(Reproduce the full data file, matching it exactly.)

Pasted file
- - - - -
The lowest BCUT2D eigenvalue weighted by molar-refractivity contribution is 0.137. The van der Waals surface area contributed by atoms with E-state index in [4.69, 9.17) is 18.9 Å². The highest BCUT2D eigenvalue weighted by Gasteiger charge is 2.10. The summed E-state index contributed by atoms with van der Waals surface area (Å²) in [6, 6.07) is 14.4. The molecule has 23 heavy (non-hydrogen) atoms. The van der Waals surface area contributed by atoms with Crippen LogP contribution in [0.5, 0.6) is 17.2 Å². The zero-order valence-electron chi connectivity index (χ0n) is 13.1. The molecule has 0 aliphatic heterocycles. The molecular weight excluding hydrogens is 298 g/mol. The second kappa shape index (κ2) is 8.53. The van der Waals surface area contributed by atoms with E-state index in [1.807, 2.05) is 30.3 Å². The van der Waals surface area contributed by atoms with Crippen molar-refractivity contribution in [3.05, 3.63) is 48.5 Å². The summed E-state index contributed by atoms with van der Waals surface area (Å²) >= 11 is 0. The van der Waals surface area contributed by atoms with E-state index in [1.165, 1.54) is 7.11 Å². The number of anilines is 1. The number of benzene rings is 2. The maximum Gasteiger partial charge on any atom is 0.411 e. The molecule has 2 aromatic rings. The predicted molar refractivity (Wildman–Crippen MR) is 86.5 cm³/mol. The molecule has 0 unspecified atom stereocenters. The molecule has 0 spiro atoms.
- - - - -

The lowest BCUT2D eigenvalue weighted by molar-refractivity contribution is 0.137. The van der Waals surface area contributed by atoms with E-state index in [4.69, 9.17) is 18.9 Å². The highest BCUT2D eigenvalue weighted by Gasteiger charge is 2.10. The summed E-state index contributed by atoms with van der Waals surface area (Å²) in [6, 6.07) is 14.4. The molecule has 23 heavy (non-hydrogen) atoms. The van der Waals surface area contributed by atoms with Crippen LogP contribution in [0.5, 0.6) is 17.2 Å². The zero-order valence-electron chi connectivity index (χ0n) is 13.1. The molecule has 0 aliphatic heterocycles. The molecular weight excluding hydrogens is 298 g/mol. The second kappa shape index (κ2) is 8.53. The van der Waals surface area contributed by atoms with E-state index in [1.807, 2.05) is 30.3 Å². The van der Waals surface area contributed by atoms with Crippen molar-refractivity contribution in [3.05, 3.63) is 48.5 Å². The summed E-state index contributed by atoms with van der Waals surface area (Å²) >= 11 is 0. The van der Waals surface area contributed by atoms with E-state index in [1.165, 1.54) is 7.11 Å². The number of anilines is 1. The number of benzene rings is 2. The maximum Gasteiger partial charge on any atom is 0.411 e. The molecule has 2 aromatic rings. The predicted molar refractivity (Wildman–Crippen MR) is 86.5 cm³/mol. The molecule has 0 unspecified atom stereocenters. The molecule has 0 spiro atoms.